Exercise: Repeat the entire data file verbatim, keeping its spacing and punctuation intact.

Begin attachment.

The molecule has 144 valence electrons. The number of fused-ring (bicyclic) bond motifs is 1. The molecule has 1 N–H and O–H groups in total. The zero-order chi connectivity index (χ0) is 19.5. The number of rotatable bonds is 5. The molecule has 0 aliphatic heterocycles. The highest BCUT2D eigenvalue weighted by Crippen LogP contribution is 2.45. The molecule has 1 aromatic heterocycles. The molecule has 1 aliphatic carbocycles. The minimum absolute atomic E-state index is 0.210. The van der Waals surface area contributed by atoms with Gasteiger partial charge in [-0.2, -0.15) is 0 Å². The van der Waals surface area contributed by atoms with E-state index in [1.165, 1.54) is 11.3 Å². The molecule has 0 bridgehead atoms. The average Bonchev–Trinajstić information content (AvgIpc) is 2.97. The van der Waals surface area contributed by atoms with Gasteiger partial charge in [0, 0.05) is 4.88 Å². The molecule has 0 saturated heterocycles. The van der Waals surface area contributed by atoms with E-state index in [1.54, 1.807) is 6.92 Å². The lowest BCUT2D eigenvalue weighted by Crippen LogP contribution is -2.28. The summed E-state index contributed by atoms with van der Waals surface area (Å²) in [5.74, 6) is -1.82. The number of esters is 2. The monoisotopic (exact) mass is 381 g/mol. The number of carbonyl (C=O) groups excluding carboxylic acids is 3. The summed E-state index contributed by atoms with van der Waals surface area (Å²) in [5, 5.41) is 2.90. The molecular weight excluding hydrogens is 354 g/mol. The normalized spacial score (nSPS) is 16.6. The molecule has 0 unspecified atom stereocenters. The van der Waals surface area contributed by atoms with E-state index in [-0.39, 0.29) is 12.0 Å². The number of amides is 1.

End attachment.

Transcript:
The molecule has 144 valence electrons. The number of fused-ring (bicyclic) bond motifs is 1. The molecule has 1 N–H and O–H groups in total. The zero-order chi connectivity index (χ0) is 19.5. The number of rotatable bonds is 5. The molecule has 0 aliphatic heterocycles. The highest BCUT2D eigenvalue weighted by Crippen LogP contribution is 2.45. The molecule has 1 aromatic heterocycles. The molecule has 1 aliphatic carbocycles. The minimum absolute atomic E-state index is 0.210. The van der Waals surface area contributed by atoms with Gasteiger partial charge in [-0.2, -0.15) is 0 Å². The van der Waals surface area contributed by atoms with E-state index in [1.165, 1.54) is 11.3 Å². The molecule has 0 bridgehead atoms. The average Bonchev–Trinajstić information content (AvgIpc) is 2.97. The van der Waals surface area contributed by atoms with Gasteiger partial charge in [0, 0.05) is 4.88 Å². The molecule has 0 saturated heterocycles. The van der Waals surface area contributed by atoms with E-state index in [1.54, 1.807) is 6.92 Å². The lowest BCUT2D eigenvalue weighted by Crippen LogP contribution is -2.28. The summed E-state index contributed by atoms with van der Waals surface area (Å²) in [5.74, 6) is -1.82. The number of esters is 2. The monoisotopic (exact) mass is 381 g/mol. The number of carbonyl (C=O) groups excluding carboxylic acids is 3. The summed E-state index contributed by atoms with van der Waals surface area (Å²) in [5, 5.41) is 2.90. The molecular weight excluding hydrogens is 354 g/mol. The normalized spacial score (nSPS) is 16.6. The molecule has 0 unspecified atom stereocenters. The van der Waals surface area contributed by atoms with E-state index in [-0.39, 0.29) is 12.0 Å². The number of amides is 1.